But while the revolution in the use of telehealth is one of the few silver linings related to the COVID-19 pandemic, an unfortunate related outcome is that healthcare systems have apparently become worried  that screening or identifying suicidal risk remotely creates new problems in terms of timely and effective responses (particularly asynchronous screenings where there might be a delay in response). In this regard, some health system leaders have expressed concern that screening for and assessing suicidal risk outside of a face-to-face engagement may create a potential liability risk. The implications? While these concerns are exaggerated, they have led to some systems questioning or even restricting the use of existing screenings or assessment programs. In effect, this amounts to: “don’t ask, don’t tell.”

I am pleased to report that a small team of us from the original task force have quickly developed a draft addendum to the original recommendations in response to COVID-19-related concerns about screening for suicidal risk during telehealth visits. As of this writing, this document is now in draft form and under review, and hopefully it can be quickly released to the public, providers, and health care systems to do the right thing—to stop putting our heads in the sand when it comes to screening and assessment. Instead, we need to screen, identify, and assess suicidal risk to the best of our ability. Needless to say, it is impossible to provide life-saving interventions and clinical care if potential suicide risk remains utterly unknown.

To this end, the draft addendum makes commonsense recommendations as to how to optimally handle remote screening and interventions. Moreover, the addendum notes that fears about malpractice liability related to this issue are not based on reality as there are no cases on record of malpractice liability to date related to this concern. It is thus imperative to follow evidence-based, evidence-informed, best practice guidelines to screen for suicidal thoughts and behaviors and provide indicated care.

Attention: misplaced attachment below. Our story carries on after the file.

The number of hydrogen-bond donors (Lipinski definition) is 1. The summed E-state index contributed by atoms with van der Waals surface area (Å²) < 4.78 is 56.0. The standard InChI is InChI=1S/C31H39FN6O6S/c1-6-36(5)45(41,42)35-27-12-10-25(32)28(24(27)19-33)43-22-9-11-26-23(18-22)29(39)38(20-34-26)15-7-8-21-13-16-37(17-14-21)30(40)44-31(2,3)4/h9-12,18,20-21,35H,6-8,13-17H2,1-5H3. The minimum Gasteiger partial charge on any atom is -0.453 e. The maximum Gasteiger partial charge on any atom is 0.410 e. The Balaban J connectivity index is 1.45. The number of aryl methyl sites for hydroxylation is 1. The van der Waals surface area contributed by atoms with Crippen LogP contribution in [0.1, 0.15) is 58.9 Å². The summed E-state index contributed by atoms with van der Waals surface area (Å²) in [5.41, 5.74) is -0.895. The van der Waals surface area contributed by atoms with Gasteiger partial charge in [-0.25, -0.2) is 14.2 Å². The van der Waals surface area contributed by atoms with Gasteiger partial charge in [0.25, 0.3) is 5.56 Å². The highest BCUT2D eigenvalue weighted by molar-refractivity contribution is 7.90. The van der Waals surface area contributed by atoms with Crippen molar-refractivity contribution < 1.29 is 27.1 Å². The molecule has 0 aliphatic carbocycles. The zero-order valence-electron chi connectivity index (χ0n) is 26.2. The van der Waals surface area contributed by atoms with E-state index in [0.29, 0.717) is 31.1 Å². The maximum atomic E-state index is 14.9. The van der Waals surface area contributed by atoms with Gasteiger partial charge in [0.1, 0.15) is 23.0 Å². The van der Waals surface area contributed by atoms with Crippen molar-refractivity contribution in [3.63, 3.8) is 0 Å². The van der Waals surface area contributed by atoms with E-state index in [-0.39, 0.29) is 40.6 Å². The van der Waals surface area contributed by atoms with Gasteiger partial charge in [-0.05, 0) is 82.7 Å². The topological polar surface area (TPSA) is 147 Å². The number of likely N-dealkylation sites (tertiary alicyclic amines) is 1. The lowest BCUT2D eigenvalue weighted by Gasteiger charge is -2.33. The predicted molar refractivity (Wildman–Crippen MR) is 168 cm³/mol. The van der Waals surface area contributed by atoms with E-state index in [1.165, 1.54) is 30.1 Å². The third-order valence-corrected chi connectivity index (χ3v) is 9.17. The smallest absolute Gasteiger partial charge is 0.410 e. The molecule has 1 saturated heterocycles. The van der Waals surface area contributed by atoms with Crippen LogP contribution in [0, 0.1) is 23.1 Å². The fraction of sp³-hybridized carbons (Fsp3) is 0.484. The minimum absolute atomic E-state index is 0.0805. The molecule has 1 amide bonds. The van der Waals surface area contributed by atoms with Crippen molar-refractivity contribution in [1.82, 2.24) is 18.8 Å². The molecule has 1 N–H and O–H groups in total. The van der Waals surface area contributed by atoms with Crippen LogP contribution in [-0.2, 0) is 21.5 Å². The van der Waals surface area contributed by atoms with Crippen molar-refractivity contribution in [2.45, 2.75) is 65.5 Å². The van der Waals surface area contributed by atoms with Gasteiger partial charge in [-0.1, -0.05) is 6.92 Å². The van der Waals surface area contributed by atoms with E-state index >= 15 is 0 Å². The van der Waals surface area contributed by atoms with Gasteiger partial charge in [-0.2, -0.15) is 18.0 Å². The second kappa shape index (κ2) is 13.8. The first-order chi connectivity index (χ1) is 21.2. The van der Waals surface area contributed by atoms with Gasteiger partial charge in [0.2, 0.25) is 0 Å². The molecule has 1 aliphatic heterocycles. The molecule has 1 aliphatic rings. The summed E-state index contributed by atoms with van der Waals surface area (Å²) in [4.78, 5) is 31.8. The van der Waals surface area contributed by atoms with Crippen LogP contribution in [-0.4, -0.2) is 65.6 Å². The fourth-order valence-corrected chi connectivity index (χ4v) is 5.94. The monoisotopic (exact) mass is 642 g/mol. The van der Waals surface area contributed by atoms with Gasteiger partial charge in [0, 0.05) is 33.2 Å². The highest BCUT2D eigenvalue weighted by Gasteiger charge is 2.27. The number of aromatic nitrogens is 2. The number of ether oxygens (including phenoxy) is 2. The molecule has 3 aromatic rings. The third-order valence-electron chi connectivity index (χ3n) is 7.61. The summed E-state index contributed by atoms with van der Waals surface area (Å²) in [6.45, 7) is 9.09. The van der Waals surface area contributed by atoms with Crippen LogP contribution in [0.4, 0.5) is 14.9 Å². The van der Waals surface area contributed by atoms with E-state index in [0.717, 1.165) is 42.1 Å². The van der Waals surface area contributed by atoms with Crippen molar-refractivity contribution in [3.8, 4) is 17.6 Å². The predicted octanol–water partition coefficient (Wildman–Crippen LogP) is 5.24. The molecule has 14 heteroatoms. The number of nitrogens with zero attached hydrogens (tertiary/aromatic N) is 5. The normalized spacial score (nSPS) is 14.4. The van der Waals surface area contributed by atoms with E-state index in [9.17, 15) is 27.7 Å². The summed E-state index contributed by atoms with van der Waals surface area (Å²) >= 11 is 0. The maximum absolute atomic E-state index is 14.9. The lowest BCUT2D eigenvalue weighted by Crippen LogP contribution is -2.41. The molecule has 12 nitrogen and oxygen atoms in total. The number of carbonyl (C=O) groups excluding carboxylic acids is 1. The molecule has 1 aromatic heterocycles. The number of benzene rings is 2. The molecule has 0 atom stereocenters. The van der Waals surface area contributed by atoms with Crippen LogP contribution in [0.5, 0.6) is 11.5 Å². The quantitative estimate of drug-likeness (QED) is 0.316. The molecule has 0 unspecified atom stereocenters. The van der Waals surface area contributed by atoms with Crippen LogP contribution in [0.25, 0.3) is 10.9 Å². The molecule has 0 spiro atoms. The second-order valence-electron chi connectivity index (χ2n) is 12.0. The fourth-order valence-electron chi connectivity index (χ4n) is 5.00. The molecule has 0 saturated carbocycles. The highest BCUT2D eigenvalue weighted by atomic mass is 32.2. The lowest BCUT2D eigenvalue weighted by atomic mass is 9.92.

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I am mindful that some of my blogs perhaps convey a tone of frustration bordering on exasperation – perhaps that is the point of blogging?

In any case, it may seem like I am aligned against unnamed forces and prominent experts who are determined to undermine the undeniably noble cause of evidence-based clinical suicide prevention. In some blogs I have regaled the reader with various battles with those who criticize the extensive CAMS evidence base, and I frequently note the reluctance of providers to be open to, engage in, and actually use evidence-based, suicide-focused care.

In this blog post I obliquely refer to powerful organizations, lobby groups, or influential voices who seem to undermine and oppose commonsense change. Within our conspiracy-riddled world, I certainly do not mean to add to the mix by suggesting anything cryptic, or that there is some well-organized conspiracy fighting against innovations or the evidence base within contemporary clinical suicidology.

However, I would note the considerable resistance and pointed criticism of such approaches—including our task force recommendations—which can result in an unacceptable default position. The consequent net impact to fighting even sensible innovations and needed changes in clinical care is the perpetuation of the present status quo, which our epidemiological data shows is not working at the public health level to help decrease suicide-related suffering and ultimately deaths.

We must therefore move from a head-in-the-sand attitude to embracing practical recommendations and the clinical evidence-base to improve our ability to save lives and better reduce suicidal suffering for our patients, whether that be in person or remotely through telehealth.

For my part, I say:  Do ask and do tell!